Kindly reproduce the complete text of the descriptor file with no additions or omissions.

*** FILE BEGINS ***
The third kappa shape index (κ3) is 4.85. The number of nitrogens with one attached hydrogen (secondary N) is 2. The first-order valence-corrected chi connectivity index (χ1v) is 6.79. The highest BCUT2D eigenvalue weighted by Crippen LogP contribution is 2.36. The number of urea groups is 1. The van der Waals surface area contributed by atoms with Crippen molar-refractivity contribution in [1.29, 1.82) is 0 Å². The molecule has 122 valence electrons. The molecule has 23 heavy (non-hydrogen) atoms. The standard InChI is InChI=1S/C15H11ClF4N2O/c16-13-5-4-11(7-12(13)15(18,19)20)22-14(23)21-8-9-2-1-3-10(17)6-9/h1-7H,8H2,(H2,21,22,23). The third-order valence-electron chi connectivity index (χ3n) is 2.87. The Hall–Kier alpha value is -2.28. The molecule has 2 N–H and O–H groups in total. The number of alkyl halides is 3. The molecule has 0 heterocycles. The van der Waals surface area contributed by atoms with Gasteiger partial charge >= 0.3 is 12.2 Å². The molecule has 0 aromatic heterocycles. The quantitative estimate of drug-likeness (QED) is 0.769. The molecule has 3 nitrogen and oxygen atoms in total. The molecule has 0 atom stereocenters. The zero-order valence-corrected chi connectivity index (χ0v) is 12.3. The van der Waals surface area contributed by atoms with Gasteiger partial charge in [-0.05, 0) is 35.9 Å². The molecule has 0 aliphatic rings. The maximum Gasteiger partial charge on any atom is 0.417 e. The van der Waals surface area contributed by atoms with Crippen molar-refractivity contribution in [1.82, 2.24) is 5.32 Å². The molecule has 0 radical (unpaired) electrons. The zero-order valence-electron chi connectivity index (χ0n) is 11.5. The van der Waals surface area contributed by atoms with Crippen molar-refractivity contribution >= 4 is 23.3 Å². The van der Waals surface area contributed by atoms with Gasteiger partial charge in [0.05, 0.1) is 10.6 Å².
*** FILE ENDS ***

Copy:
The third kappa shape index (κ3) is 4.85. The number of nitrogens with one attached hydrogen (secondary N) is 2. The first-order valence-corrected chi connectivity index (χ1v) is 6.79. The highest BCUT2D eigenvalue weighted by Crippen LogP contribution is 2.36. The number of urea groups is 1. The van der Waals surface area contributed by atoms with Crippen molar-refractivity contribution in [1.29, 1.82) is 0 Å². The molecule has 122 valence electrons. The molecule has 23 heavy (non-hydrogen) atoms. The standard InChI is InChI=1S/C15H11ClF4N2O/c16-13-5-4-11(7-12(13)15(18,19)20)22-14(23)21-8-9-2-1-3-10(17)6-9/h1-7H,8H2,(H2,21,22,23). The third-order valence-electron chi connectivity index (χ3n) is 2.87. The Hall–Kier alpha value is -2.28. The molecule has 2 N–H and O–H groups in total. The number of alkyl halides is 3. The molecule has 0 heterocycles. The van der Waals surface area contributed by atoms with Gasteiger partial charge >= 0.3 is 12.2 Å². The molecule has 0 aromatic heterocycles. The quantitative estimate of drug-likeness (QED) is 0.769. The molecule has 3 nitrogen and oxygen atoms in total. The molecule has 0 atom stereocenters. The zero-order valence-corrected chi connectivity index (χ0v) is 12.3. The van der Waals surface area contributed by atoms with Gasteiger partial charge in [-0.05, 0) is 35.9 Å². The molecule has 0 aliphatic rings. The maximum Gasteiger partial charge on any atom is 0.417 e. The van der Waals surface area contributed by atoms with Crippen molar-refractivity contribution in [1.82, 2.24) is 5.32 Å². The molecule has 0 radical (unpaired) electrons. The zero-order valence-electron chi connectivity index (χ0n) is 11.5. The van der Waals surface area contributed by atoms with Crippen molar-refractivity contribution >= 4 is 23.3 Å². The van der Waals surface area contributed by atoms with Gasteiger partial charge in [0.05, 0.1) is 10.6 Å².